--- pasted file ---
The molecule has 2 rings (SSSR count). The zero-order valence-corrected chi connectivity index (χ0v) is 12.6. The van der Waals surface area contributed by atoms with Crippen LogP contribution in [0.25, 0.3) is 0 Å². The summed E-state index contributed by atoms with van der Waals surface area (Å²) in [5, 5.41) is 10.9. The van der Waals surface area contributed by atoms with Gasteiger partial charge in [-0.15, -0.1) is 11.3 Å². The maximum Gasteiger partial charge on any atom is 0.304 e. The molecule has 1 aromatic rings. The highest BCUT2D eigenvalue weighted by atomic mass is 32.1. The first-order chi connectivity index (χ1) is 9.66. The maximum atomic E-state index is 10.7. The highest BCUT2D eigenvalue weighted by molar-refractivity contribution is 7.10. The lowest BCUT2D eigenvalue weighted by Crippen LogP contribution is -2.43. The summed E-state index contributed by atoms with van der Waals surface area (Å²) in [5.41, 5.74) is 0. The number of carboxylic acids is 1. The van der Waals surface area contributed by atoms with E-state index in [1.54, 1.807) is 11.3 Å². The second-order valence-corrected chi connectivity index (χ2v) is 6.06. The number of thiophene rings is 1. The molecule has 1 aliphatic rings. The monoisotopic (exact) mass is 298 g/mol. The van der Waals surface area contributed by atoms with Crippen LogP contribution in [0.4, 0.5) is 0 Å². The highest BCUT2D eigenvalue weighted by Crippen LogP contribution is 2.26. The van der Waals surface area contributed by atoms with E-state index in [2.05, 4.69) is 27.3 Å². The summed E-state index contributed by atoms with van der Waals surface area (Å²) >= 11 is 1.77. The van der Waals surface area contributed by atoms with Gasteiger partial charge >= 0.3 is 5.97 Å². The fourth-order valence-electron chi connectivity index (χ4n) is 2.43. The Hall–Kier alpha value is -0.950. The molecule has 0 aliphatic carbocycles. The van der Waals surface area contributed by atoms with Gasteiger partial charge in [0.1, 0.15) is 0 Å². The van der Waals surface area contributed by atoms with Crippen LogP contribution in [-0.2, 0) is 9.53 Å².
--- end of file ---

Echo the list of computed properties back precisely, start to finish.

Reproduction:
The molecule has 2 rings (SSSR count). The zero-order valence-corrected chi connectivity index (χ0v) is 12.6. The van der Waals surface area contributed by atoms with Crippen LogP contribution in [0.25, 0.3) is 0 Å². The summed E-state index contributed by atoms with van der Waals surface area (Å²) in [5, 5.41) is 10.9. The van der Waals surface area contributed by atoms with Gasteiger partial charge in [-0.15, -0.1) is 11.3 Å². The maximum Gasteiger partial charge on any atom is 0.304 e. The molecule has 1 aromatic rings. The highest BCUT2D eigenvalue weighted by atomic mass is 32.1. The first-order chi connectivity index (χ1) is 9.66. The maximum atomic E-state index is 10.7. The highest BCUT2D eigenvalue weighted by molar-refractivity contribution is 7.10. The lowest BCUT2D eigenvalue weighted by Crippen LogP contribution is -2.43. The summed E-state index contributed by atoms with van der Waals surface area (Å²) in [5.41, 5.74) is 0. The number of carboxylic acids is 1. The van der Waals surface area contributed by atoms with E-state index in [1.54, 1.807) is 11.3 Å². The second-order valence-corrected chi connectivity index (χ2v) is 6.06. The number of thiophene rings is 1. The molecule has 1 aliphatic rings. The monoisotopic (exact) mass is 298 g/mol. The van der Waals surface area contributed by atoms with Crippen LogP contribution in [0.4, 0.5) is 0 Å². The highest BCUT2D eigenvalue weighted by Crippen LogP contribution is 2.26. The van der Waals surface area contributed by atoms with E-state index in [2.05, 4.69) is 27.3 Å². The summed E-state index contributed by atoms with van der Waals surface area (Å²) >= 11 is 1.77. The van der Waals surface area contributed by atoms with Gasteiger partial charge >= 0.3 is 5.97 Å². The fourth-order valence-electron chi connectivity index (χ4n) is 2.43. The Hall–Kier alpha value is -0.950. The molecule has 0 aliphatic carbocycles. The van der Waals surface area contributed by atoms with Gasteiger partial charge in [0.1, 0.15) is 0 Å². The van der Waals surface area contributed by atoms with Crippen LogP contribution in [-0.2, 0) is 9.53 Å².